I am a computer scientist by training (specializing in AI and knowledge representation) who has worked in CS, information science, geomatic engineering, and geography. My work is and has always been interdisciplinary. It is firmly located at the intersection of Artificial Intelligence, Human-Computer Interaction, Spatial Cognition, and (Geo-)Spatial Information Science. Accordingly, interests are broad and publications seem diverse, but they (more or less) all address questions of exploiting properties/characteristics of environments in decision making, identification (processes) of relevant information, and adaptation (processes) in interaction.
My major research interest is in the interplay between human behavior, computational assistance, and the environment this interaction occurs in. I approach these questions through implementing cognitive principles in assistance services, following what others and I call a Spatial Cognitive Engineering approach.
Spatial cognitive engineering addresses issues of how people perceive, conceptualize and communicate about space and how these findings can be exploited in computational systems to improve assistance in decision making scenarios. In particular, I focus on understanding, representing, and modeling an environment’s structure and complexity; geographic relevance, especially the automatic selection of relevant information and development of relevance measures; and adaptation processes in human-computer interaction. Major scenarios include navigation and spatial communication more generally. A particular interest has been in the role landmarks can play in bridging between human and machine.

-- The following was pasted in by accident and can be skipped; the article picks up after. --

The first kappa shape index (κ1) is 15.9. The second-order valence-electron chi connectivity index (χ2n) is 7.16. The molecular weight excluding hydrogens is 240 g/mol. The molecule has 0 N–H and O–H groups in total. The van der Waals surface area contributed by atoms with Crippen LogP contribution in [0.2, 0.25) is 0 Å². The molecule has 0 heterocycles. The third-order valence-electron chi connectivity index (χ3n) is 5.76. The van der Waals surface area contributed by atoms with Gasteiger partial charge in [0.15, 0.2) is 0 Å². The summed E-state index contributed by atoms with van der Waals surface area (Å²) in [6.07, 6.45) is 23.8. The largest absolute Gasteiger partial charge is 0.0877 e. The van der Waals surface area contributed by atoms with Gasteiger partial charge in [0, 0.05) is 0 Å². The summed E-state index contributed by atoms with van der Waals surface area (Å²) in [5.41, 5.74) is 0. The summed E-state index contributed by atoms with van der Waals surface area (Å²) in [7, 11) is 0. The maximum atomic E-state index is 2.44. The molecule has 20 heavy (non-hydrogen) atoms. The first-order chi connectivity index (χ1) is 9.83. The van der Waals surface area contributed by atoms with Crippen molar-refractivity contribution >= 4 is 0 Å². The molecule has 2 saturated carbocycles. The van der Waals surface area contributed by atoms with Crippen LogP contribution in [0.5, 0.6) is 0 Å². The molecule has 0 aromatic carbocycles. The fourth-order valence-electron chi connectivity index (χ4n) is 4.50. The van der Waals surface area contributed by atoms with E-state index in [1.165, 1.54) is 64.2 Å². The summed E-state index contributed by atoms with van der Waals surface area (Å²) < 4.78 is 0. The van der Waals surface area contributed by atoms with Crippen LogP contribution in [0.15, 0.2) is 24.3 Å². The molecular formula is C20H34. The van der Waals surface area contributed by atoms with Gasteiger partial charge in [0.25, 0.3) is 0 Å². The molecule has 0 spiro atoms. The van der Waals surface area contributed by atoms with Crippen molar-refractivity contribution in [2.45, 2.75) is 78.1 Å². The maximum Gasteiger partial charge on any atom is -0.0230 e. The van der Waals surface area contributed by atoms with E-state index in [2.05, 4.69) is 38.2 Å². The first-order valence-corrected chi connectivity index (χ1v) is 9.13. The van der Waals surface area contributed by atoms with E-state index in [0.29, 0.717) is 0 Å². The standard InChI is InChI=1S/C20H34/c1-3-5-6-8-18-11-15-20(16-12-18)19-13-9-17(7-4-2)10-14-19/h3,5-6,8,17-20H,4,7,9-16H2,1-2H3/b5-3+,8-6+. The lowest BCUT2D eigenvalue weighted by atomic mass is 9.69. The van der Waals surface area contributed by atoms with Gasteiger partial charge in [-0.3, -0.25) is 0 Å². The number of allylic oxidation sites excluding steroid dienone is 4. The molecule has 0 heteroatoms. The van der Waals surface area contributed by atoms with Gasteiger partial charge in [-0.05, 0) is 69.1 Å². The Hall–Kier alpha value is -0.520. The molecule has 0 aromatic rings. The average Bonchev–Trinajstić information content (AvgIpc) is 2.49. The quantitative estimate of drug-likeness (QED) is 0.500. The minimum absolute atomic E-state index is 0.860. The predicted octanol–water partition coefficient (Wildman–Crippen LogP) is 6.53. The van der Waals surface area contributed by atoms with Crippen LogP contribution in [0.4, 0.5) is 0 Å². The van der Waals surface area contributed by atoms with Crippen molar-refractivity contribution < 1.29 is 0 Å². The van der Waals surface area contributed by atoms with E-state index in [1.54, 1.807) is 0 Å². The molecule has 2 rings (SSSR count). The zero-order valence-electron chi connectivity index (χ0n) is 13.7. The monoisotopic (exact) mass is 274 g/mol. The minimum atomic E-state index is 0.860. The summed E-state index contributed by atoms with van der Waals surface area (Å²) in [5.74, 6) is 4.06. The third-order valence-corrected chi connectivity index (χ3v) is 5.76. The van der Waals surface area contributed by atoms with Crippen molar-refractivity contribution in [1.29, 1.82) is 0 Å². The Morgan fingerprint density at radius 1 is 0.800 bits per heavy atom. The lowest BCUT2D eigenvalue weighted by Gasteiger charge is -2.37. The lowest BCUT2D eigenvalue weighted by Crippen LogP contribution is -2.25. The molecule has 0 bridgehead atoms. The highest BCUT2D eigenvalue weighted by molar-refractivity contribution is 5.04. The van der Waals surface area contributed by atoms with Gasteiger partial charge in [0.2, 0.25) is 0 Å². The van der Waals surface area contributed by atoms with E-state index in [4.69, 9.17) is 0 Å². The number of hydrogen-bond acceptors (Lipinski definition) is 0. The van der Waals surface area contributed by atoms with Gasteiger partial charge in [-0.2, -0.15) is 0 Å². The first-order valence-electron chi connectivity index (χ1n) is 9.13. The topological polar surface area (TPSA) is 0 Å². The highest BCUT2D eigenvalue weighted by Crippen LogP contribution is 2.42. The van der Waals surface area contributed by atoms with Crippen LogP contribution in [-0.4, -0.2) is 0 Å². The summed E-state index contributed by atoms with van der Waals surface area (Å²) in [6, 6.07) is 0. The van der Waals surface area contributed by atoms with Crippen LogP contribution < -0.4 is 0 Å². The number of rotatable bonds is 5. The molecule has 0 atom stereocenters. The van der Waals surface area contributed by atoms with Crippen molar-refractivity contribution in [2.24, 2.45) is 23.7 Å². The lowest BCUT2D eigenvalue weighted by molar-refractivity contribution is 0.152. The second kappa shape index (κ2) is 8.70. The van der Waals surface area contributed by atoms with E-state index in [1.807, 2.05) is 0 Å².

My research has two major aims: 1) closing the gap between human and computer in interacting in and/or about space; 2) escaping the trap of becoming dependent on the services. This dependency emerges from a degeneration of (cognitive) abilities when using such services (an effect attached to any form of automation).